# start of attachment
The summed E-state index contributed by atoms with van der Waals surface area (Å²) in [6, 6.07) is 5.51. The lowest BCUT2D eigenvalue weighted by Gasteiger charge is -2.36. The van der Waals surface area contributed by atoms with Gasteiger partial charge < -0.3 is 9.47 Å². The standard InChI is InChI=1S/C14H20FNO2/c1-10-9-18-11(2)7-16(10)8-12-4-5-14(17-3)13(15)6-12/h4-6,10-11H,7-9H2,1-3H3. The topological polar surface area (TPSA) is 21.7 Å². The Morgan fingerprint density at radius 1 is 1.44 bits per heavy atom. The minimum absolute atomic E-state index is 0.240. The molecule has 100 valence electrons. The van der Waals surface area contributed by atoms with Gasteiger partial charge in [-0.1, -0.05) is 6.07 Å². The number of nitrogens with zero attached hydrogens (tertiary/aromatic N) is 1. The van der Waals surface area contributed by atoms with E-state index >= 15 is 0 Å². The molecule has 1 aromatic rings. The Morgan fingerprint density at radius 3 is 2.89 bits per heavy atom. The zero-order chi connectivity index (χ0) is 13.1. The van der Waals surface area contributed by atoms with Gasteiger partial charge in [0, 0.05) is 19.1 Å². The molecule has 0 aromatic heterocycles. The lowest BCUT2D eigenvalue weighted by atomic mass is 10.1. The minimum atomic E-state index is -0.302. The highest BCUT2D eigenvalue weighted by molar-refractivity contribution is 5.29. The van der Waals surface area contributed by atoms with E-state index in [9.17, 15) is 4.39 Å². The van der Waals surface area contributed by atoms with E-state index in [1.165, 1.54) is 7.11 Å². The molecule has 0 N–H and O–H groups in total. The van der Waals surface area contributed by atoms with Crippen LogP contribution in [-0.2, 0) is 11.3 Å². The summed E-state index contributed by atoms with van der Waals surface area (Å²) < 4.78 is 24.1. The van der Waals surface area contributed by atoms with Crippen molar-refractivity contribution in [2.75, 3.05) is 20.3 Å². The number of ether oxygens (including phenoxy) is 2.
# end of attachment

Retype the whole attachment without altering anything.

The summed E-state index contributed by atoms with van der Waals surface area (Å²) in [6, 6.07) is 5.51. The lowest BCUT2D eigenvalue weighted by Gasteiger charge is -2.36. The van der Waals surface area contributed by atoms with Gasteiger partial charge < -0.3 is 9.47 Å². The standard InChI is InChI=1S/C14H20FNO2/c1-10-9-18-11(2)7-16(10)8-12-4-5-14(17-3)13(15)6-12/h4-6,10-11H,7-9H2,1-3H3. The topological polar surface area (TPSA) is 21.7 Å². The Morgan fingerprint density at radius 1 is 1.44 bits per heavy atom. The minimum absolute atomic E-state index is 0.240. The molecule has 100 valence electrons. The van der Waals surface area contributed by atoms with Gasteiger partial charge in [-0.1, -0.05) is 6.07 Å². The number of nitrogens with zero attached hydrogens (tertiary/aromatic N) is 1. The van der Waals surface area contributed by atoms with E-state index >= 15 is 0 Å². The molecule has 1 aromatic rings. The Morgan fingerprint density at radius 3 is 2.89 bits per heavy atom. The zero-order chi connectivity index (χ0) is 13.1. The van der Waals surface area contributed by atoms with Gasteiger partial charge in [0, 0.05) is 19.1 Å². The molecule has 0 aromatic heterocycles. The lowest BCUT2D eigenvalue weighted by atomic mass is 10.1. The minimum atomic E-state index is -0.302. The highest BCUT2D eigenvalue weighted by molar-refractivity contribution is 5.29. The van der Waals surface area contributed by atoms with E-state index in [9.17, 15) is 4.39 Å². The van der Waals surface area contributed by atoms with E-state index in [1.165, 1.54) is 7.11 Å². The molecule has 0 N–H and O–H groups in total. The van der Waals surface area contributed by atoms with Crippen LogP contribution in [-0.2, 0) is 11.3 Å². The summed E-state index contributed by atoms with van der Waals surface area (Å²) < 4.78 is 24.1. The van der Waals surface area contributed by atoms with Crippen molar-refractivity contribution in [2.75, 3.05) is 20.3 Å². The number of ether oxygens (including phenoxy) is 2.